After the introduction will be the subsections:
- New weapon tags: the new tags available to weapons
- Weapon list: the more common weapons likely to be found in combat or used by starting characters
- Armor list
- Grenade list: the list of grenades available to be found and thrown, as well as their effects
- Gear: any gear that may be used during a mission. Some items listed are merely renamed versions of the gear in Dungeon World, and will be listed as such. For example Field Gear is the same as Adventuring Gear.
- Upgrading gear: Characters are unlikely to progress from one type of weapon to another in a linear path of upgrades such as Laspistol to Lasgun to Bolter. Instead, they are more likely to make upgrades to their weapons, or find better versions of them as they progress. In this section I’ll list some guidelines on upgrading gear, the benefits of certain tags over others, and the mounting costs of adding more and more upgrades to the same weapon.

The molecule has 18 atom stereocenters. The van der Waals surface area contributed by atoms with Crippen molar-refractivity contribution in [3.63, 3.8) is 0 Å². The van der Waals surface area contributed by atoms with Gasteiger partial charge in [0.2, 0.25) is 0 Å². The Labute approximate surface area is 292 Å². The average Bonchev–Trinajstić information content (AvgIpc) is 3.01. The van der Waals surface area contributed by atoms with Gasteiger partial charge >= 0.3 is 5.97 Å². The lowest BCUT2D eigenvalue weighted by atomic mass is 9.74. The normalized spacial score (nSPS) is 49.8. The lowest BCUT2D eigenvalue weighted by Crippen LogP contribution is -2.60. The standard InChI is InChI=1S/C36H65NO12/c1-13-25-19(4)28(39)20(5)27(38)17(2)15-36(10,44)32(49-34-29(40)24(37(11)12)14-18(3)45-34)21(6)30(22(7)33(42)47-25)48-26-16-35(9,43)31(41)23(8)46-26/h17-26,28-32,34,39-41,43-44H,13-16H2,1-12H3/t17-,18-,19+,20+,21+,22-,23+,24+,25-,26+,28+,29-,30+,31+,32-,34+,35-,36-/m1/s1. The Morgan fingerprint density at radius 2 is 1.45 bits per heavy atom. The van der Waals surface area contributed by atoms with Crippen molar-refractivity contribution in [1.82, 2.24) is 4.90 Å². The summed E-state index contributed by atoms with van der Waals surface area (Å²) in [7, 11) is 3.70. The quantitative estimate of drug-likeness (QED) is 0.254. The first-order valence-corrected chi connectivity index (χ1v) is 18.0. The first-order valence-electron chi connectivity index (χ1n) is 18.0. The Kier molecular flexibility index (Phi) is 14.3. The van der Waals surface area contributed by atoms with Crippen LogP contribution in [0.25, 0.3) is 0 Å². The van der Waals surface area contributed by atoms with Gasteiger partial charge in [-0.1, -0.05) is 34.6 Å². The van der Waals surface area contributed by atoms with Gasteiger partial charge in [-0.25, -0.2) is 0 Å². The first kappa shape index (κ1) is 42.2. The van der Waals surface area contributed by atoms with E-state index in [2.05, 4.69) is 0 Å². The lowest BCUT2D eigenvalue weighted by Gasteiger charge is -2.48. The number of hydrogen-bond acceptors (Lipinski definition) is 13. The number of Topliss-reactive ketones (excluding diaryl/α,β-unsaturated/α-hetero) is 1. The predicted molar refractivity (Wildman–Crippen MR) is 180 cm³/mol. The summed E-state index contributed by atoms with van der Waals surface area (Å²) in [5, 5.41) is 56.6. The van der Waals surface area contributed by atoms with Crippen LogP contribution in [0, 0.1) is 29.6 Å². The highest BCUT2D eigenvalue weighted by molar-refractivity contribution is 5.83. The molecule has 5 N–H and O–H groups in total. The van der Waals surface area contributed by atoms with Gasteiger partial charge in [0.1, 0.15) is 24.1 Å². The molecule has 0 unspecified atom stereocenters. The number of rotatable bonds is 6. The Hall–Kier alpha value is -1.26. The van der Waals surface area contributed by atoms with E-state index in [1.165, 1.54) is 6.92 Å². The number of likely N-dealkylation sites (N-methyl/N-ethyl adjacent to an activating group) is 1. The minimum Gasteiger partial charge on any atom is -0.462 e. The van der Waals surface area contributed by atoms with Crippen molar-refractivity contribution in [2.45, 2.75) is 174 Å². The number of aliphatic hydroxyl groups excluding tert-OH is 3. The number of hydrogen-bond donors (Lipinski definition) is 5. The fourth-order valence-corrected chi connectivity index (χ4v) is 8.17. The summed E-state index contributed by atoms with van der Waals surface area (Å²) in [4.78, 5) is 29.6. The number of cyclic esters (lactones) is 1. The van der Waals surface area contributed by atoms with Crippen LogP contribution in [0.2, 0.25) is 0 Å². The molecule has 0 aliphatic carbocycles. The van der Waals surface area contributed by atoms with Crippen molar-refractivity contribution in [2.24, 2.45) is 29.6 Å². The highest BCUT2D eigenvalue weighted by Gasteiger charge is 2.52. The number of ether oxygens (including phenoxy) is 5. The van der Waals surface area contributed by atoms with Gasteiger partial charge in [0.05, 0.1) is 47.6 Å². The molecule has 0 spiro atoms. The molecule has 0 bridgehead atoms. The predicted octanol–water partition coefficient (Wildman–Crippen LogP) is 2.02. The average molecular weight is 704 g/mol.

- Artifacts: some ancient gear is gifted to the most loyal servants of the Emperor, and they come with special rules that help describe the powers that they have. In this section I’ll list possible effects to use for your own powerful artifacts, as well as give a few sample items I’ve created.
The current version of the equipment page is here on GitHub, but it’s missing a lot of the basic gear (vox casters, auspexes, magnocs, grapnels, etc), the upgrading section, and the artifacts sections.
This outline I have here is what I’ll be working off of in the near future. After I have written out these sections to my satisfaction it’ll be time to learn about InDesign and how to layout a book. I’ll also have to work on creating printable character sheets and move reference pages for play.